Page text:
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Istanbul to Fethiye Bus

Our travel tips and experience on catching the 12 hour Istanbul to Fethiye overnight bus.



Fethiye Panorama

Any travel where you are stuck in a small seat in an upright position sucks. Whether it is the dreaded long haul flight from New Zealand to the United Kingdom or an overnight bus between cities there are usually no comforts to be found. So with some hesitation we booked ourselves on the Istanbul to Fethiye bus.

Blue Mosque Istanbul

Don’t get me wrong, there are some fantastic reasons why you should catch overnight buses. I won’t go into the debate of overland versus air travel in terms of environmental issues as that is a totally different kettle of fish that warrants multiple posts.

But other reasons that matter to most travellers is that firstly, you usually leave late at night and arrive early in the morning which gives you at least an extra day or two of sightseeing rather than having to transfer and wait at airports. Secondly, the majority of overland travel including trains and buses can be cheaper than flying. Once you add transfer costs to/from the airport plus the flight then overland travel is cheaper. Although I will concede that in Europe it is hit or miss with so many cheap flights available with budget airlines.

Finally overnight buses are a great way to save on accommodation. We hate forking out an additional $50 for a late night accommodation so every penny saved means we can indulge our passion for adventure travel or local food at a later date.

Istanbul to Fethiye bus pre-departure

The first thing to note is that there is not really any way to pre-purchase your Istanbul to Fethiye bus tickets prior to your arrival in Turkey. We googled every option looking for help but came up drawing a blank. Doing what we do best, we left it to chance and knew that it would sort itself out once we were on the ground in Istanbul.

No surprises it was incredibly easy to book our trip. We found out that Metro Turizm bus (one of the largest in Turkey) travels overnight from Istanbul to Fethiye every day from 9pm so it was a matter of showing up at the Taksim Square Metro Turizm office (map here) and buying our bus tickets for 60 TL (approximately US$30) on the morning of our departure.

We were even given a free shuttle from the Taksim Square office to the main Istanbul Otogar (bus station) outside the city centre an hour before our overnight bus left.

The Journey

Our tickets said the Istanbul to Fethiye bus would take 12 hours. Factoring in Turkish time we calculated more like 13 – 14 hours in total. Having resigned myself to the fact that I was going to get, at most, an hour or two of sleep we settled in for the long haul.

Immediately we were impressed by the service on the overnight bus to Fethiye. Our seats reclined more than most economy seats on airlines. And the back of each seat was fitted with a small TV screen. Unfortunately my Turkish consists of about 10 sayings to get me by so it was pretty hard to follow what I think was the Turkish version of Days of our lives.

Istanbul to Fethiye bus

Once seated we were offered traditional Cay Tea (pronounced Chai) and Turkish coffee plus a range of snacks. This continued throughout the night whenever we stopped. Which turned out to be about every hour.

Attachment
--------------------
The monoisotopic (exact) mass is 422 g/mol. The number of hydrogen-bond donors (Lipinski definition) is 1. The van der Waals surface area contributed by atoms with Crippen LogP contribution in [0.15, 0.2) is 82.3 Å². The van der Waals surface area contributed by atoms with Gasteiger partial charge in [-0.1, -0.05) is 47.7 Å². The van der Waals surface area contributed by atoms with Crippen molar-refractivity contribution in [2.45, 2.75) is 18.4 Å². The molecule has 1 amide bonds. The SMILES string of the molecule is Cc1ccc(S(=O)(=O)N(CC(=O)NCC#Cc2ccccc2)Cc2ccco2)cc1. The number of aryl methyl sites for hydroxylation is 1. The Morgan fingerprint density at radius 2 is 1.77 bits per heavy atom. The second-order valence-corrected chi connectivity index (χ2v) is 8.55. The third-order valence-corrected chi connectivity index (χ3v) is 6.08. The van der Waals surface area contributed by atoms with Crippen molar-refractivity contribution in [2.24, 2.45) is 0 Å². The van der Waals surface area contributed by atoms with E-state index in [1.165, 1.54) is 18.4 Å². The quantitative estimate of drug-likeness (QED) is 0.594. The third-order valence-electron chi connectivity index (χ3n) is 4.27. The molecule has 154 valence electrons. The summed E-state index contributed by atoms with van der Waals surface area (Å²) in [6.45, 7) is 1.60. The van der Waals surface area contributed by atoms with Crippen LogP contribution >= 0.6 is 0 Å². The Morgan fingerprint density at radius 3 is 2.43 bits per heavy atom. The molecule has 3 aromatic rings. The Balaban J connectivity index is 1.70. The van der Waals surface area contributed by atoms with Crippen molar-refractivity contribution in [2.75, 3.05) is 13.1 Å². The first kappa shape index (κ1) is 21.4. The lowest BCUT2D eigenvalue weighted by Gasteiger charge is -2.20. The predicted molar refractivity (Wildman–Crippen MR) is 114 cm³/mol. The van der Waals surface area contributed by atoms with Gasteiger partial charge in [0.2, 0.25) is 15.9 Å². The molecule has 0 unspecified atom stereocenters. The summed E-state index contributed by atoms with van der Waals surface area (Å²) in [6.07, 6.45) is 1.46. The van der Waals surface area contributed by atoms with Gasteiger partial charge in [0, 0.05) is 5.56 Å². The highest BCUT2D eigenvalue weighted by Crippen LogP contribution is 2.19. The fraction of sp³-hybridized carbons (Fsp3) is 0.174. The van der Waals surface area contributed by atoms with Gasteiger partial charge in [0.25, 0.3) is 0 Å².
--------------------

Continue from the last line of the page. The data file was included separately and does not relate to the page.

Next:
We had hoped that would have toilets onboard but no luck there. But thanks to all the frequent stops this isn’t a problem.

Settling in with my book while Adela slept like a log. She has that wonderful gift of being able to sleep anywhere! While the majority of Turkish drivers are have feet made of lead with heavy acceleration and braking our driver was smooth as silk. So believe it or not I even managed about 4 hours of sleep.

I love travelling overland as you do get to see the countryside at it’s best. Waking as the dawn broke high in some mountains still covered in snow is a great way to start any day. We have fallen in love with Turkey and are already trying to plan how we could work here for a few months sometime.

Fethiye Panorama

We have fallen in love with Fethiye

Arrival in Fethiye

Turns out that we were spot on and our overnight bus pulled into the main Fethiye bus station at about 10am. Only an hour behind schedule which is early in our opinion.

We were quickly greeted with smiles and handshakes as seems traditional in Turkey. Everyone is so friendly and just wants to have a chat. And once they found out where we were staying it was a matter of grabbing a lift with a local to our accommodation on the waterfront.

If you want any help sorting out your journey on the Istanbul to Fethiye bus then get in touch and hopefully we can help you out!


Cole is one half of New Zealand's leading adventure travel blogging couple who have been wearing out their jandals around the world since 2009. He loves any adventure activities and anything to do with the water whether it is Surfing, Diving, Swimming, Snorkeling or just lounging nearby on the beach. You can follow Cole on Google+. Or consider following us via RSS Feed, Twitter, Facebook and subscribe to our Newsletter.

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  1. TravelEater

    May 1, 2012 at 5:34 AM

    Love Turkish buses (and I hate bus trips)! I especially love the lemon scented hand wash they give out. Turkey is such an amazing country with incredible history, sites, food and some of the kindest people anywhere. Enjoy your trip!!

    • Cole Burmester

      May 6, 2012 at 4:00 PM

      Just got back to Edinburgh and we just want to go back to Turkey so badly! Agree with you on the food and people. Both amazing!

      • mabel

        May 5, 2014 at 9:19 AM

        I lived in Istanbul for 1 year and traveled all around Turkey. It’s lovely

  2. Spencer

    May 16, 2012 at 4:16 AM

    I so want to go to Turkey! I have been there for a day trip and loved what I saw. I can’t wait to get there. It is top of my wishlist!